Maybe I’m attracted to children and a pedophile

Maybe I could give someone I care about herpes or another disease

Maybe I would hurt my partner, like stab or poison them

Maybe I would hurt my child

Maybe I would say a racial slur or something similarly awful to someone or in a house of worship

With mental OCD, the thought is usually so repellent to the person, they wouldn’t tell anyone about it. Can you imagine telling someone you’re scared you could be a pedophile? Or that you would hurt your child? And an untrained professional, who doesn’t know about this, could do some serious harm here.

The compulsion part of mental OCD is unique. Unlike washing hands, or checking to see if the door is locked multiple times, they “check” with their thoughts. So someone might “check” about the thought they are gay by thinking about people of their own sex, and thinking, wait, am I turned on by that? Am I having any physical change about that? Could I be gay? 

Or someone might check against past behaviors, “I’ve never hurt someone before, right? I’ve never stabbed anyone before, so why do I fear doing that right now?”

These reassurances provide only temporary relief, just like washing hands only provides temporary relief. This is where therapists can really go wrong.The therapist, coming from a good place, hears something they don’t think is true and reassures. “Suzy, I’ve known you for 3 years, you are not going to put your baby in the oven.” Suzy feels some temporary relief. “My therapist, an expert and someone who knows me, is reassuring me!” But that relief will only be temporary.

As you’re reading this, you might be thinking that someone fearing that they’re gay could mean they actually are gay. I have counseled both people who are trying to figure out their sexuality and fear family/societal rejection, and people who fear they are gay from their OCD. They are distinctly different. I can write more about this distinction later, or feel free to contact me if you want more information!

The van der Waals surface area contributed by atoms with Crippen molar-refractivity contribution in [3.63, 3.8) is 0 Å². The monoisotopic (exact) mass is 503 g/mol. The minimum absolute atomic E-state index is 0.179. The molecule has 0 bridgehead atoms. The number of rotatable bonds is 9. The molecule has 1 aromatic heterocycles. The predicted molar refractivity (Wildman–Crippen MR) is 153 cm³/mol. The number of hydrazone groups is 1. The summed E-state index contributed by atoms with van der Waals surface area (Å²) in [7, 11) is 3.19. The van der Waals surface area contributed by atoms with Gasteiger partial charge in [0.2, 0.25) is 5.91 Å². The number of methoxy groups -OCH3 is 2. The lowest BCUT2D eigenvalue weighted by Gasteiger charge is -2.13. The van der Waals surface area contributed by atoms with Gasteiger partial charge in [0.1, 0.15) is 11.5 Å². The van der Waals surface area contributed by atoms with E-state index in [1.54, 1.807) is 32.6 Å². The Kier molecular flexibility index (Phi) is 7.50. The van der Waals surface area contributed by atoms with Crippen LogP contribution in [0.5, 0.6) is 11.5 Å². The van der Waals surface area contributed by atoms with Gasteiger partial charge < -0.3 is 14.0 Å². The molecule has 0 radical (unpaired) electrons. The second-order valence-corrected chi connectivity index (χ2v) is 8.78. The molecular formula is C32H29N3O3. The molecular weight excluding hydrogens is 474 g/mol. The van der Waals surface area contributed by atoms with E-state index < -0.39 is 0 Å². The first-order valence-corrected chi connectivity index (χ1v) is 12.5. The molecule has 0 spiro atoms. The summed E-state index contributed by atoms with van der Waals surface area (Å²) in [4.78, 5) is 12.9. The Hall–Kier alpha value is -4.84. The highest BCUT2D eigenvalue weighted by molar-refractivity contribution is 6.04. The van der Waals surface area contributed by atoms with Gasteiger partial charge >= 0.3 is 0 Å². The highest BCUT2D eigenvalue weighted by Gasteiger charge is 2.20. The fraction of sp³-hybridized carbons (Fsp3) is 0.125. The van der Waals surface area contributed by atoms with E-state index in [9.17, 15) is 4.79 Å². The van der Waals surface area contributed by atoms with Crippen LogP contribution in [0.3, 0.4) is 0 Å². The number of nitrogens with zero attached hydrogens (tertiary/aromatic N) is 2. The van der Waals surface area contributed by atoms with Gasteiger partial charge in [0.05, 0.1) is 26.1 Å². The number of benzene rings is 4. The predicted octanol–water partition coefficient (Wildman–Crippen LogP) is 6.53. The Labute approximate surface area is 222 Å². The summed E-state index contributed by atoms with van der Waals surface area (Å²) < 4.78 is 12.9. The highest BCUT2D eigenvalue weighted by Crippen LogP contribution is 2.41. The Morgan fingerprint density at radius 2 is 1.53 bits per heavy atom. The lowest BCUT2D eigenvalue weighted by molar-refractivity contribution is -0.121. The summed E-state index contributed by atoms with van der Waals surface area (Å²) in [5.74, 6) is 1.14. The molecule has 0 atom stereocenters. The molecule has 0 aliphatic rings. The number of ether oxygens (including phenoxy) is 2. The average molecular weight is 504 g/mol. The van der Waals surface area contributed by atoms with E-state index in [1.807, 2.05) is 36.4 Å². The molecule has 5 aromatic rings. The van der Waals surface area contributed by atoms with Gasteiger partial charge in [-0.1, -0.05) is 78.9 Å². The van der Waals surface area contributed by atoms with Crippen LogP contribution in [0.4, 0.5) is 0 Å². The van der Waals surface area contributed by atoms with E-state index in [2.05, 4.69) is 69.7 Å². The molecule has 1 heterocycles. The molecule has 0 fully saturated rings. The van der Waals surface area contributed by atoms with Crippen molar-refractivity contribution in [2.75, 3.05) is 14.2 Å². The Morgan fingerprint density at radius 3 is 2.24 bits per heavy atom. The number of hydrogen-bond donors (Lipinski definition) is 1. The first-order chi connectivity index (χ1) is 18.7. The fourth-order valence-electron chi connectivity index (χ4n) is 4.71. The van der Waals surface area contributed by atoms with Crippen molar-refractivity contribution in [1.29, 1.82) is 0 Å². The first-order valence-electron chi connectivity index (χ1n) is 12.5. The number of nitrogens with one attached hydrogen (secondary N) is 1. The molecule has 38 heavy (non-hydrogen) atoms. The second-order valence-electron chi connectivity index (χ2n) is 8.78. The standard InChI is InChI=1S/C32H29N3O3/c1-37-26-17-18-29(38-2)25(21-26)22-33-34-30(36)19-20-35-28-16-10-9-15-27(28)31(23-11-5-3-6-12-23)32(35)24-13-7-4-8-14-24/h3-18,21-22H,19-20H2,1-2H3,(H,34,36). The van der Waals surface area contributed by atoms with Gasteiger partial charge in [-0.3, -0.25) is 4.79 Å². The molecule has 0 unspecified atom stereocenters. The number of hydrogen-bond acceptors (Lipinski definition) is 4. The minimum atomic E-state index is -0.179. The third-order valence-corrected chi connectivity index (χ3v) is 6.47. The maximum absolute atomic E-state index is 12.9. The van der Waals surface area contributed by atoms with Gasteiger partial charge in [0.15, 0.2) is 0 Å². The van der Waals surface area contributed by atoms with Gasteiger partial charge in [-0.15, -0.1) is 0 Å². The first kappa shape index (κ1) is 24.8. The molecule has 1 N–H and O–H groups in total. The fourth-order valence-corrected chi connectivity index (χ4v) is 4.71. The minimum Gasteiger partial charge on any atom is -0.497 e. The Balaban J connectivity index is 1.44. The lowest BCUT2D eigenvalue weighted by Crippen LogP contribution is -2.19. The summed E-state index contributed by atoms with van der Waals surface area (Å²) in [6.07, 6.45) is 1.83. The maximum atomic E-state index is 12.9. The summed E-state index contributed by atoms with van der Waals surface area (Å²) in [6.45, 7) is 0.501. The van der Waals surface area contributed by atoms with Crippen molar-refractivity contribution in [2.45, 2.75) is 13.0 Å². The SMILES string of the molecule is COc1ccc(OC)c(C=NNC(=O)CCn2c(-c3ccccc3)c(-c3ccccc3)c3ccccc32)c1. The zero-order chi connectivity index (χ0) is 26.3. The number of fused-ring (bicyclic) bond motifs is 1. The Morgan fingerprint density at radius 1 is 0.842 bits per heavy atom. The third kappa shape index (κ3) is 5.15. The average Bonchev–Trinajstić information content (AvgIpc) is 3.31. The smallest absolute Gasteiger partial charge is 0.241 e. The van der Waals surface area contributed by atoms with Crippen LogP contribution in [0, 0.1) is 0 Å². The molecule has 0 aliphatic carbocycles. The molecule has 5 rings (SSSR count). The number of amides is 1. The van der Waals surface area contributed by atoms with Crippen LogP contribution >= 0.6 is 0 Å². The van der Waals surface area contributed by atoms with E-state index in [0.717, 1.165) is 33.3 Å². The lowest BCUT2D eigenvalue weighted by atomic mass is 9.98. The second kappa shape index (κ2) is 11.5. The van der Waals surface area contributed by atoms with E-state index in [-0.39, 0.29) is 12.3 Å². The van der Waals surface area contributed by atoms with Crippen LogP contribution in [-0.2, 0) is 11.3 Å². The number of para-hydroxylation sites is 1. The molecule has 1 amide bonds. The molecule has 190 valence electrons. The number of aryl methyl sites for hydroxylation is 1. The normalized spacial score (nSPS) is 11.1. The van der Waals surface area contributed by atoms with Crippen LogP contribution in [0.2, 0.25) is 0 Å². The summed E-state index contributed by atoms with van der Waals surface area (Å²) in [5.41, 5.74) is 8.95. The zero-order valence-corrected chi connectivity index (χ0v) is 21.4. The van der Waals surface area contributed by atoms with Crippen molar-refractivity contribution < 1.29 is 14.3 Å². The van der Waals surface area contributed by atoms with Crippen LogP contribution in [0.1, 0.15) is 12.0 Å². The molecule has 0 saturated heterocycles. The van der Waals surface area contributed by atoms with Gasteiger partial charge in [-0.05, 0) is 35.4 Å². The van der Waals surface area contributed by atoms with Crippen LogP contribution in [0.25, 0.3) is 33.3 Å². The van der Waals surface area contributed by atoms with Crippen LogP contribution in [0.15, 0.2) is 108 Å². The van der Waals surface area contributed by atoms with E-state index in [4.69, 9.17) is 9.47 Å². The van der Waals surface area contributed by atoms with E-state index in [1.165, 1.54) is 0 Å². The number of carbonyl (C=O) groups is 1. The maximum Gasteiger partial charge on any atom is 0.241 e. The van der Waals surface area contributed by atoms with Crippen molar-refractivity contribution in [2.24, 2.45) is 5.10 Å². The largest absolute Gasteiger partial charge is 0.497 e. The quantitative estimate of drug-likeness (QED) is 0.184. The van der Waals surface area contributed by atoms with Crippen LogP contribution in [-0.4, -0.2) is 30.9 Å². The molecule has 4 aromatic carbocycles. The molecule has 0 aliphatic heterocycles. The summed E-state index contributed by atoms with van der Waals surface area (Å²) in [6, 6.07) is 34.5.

What breaks my heart about OCD is that it seems to manifest the most in such careful, conscientious people. Jill Garman described typical features of someone who suffers from OCD as:




Agreeable and well-meaning

Struggles to tolerate uncertainty

I want to emphasize the “struggles to tolerate uncertainty” because I think it’s particularly important. My favorite analogy for OCD comes from the old Jim Carrey movie, Dumb and Dumber (see video). The idea that there’s a chance that someone could harm someone, give someone a disease, have a disease themselves, even if it’s 1 out of a million, will cause enormous distress. So a lot of the therapy is accepting uncertainty, as painful as that is.


For people who want resources for OCD, and mental OCD in particular, these are the best resources I’ve found:

Overcoming Unwanted Intrusive Thoughts by Sally Winston and Martin Seif

S.T.O.P Obsessing, by Edna Foa and Reid Wilson he has a fantastic newsletter

Find a therapist who is specialized in OCD: